Black Panther salute is still powerful

Posted 13:00, 25 Jul 2008
By: Anita Morris

John Carlos and Tommie Smith couldn’t have known that their Black Panther salute at the 1968 Olympics in Mexico would still be causing controversy, forty years later in Manchester. The story, picked up by the Daily Mail, has sent the people behind the project back to the drawing board, ditching the designs put forward in consultation with local young people, amid accusations of racism.

Black Panther salute 1968 OlympicsOne of the complainants suggests that a sculpture of a tennis ball would be more appropriate (the site is located near to a youth centre). Certainly less controversial but shouldn’t art in public places sometimes make us think? If art can spark a proper debate about racism, isn’t that a good thing?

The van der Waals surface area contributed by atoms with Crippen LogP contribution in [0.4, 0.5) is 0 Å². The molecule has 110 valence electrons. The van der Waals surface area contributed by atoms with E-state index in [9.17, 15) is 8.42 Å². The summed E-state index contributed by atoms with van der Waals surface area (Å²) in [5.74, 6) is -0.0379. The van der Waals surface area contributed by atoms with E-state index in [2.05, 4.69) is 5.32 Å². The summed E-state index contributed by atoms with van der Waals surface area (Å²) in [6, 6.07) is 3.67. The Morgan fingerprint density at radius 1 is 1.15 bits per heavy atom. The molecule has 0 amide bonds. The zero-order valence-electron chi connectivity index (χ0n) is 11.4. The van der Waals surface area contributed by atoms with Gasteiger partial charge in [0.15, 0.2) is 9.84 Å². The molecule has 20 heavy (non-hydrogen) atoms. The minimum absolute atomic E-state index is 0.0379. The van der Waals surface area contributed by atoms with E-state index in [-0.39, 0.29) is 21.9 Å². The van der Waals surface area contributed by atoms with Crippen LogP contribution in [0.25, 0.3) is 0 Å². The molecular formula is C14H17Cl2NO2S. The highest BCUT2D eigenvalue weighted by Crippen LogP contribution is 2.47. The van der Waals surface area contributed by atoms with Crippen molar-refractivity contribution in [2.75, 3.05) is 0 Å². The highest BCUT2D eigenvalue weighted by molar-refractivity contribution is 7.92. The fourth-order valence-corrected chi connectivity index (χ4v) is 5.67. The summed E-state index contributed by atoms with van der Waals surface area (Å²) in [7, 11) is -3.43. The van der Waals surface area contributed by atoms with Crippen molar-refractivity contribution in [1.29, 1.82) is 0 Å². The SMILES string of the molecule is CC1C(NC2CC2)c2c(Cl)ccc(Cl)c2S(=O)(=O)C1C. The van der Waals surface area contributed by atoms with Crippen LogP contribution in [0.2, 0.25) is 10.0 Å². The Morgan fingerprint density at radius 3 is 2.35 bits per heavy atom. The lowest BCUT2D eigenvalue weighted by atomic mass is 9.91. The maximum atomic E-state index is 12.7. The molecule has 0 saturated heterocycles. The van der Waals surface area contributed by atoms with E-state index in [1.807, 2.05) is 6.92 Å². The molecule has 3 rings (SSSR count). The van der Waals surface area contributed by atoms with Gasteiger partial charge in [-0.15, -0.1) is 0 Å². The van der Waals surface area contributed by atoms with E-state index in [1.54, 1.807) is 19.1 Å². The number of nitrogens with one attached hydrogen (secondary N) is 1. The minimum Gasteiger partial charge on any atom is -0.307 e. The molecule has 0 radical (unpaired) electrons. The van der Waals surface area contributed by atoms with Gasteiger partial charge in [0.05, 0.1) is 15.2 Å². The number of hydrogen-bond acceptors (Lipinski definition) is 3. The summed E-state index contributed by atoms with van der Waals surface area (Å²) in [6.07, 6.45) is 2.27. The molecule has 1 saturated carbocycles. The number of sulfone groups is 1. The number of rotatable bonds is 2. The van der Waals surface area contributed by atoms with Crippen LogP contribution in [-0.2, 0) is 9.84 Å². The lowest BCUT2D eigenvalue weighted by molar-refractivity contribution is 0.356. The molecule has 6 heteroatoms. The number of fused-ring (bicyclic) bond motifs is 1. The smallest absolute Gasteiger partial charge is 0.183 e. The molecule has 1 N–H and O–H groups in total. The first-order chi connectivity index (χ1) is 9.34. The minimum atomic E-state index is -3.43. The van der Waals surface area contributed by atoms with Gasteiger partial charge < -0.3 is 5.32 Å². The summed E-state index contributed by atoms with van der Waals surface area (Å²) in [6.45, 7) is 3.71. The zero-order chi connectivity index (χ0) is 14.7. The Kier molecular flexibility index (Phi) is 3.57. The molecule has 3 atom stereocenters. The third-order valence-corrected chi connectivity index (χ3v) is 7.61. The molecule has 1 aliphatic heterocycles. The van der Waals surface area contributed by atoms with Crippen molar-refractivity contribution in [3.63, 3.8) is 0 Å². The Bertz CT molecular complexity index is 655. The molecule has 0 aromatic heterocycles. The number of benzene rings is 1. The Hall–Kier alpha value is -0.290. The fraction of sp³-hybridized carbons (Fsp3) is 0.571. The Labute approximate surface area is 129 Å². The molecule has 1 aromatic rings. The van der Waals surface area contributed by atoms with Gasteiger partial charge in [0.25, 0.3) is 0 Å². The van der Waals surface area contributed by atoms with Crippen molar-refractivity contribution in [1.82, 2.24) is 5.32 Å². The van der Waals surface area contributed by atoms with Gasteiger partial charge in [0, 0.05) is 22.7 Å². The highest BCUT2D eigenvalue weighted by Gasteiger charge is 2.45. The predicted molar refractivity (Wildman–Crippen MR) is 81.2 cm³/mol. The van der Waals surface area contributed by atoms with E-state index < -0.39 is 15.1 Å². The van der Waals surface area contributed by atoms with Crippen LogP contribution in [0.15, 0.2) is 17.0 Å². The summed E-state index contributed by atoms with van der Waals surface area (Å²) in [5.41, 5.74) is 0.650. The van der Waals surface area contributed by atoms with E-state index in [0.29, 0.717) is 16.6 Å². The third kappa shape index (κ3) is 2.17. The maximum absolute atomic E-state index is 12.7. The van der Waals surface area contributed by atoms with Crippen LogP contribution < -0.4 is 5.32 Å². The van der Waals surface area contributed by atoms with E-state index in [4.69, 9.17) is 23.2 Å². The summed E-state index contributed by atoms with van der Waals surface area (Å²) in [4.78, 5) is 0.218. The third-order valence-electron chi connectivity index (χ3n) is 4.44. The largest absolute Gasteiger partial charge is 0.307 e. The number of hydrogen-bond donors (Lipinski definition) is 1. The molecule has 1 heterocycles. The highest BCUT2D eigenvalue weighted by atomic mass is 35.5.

Is the problem with this project simply that some people were consulted and not others? Or is it the context that is wrong?

Manchester’s Urbis is bringing the art work of Emory Douglas – and the man himself – over to the city later this year, so maybe Mancunians will be able to make up their own minds about whether the salute ever was racist, and to trace the enduring legacy of this powerful image.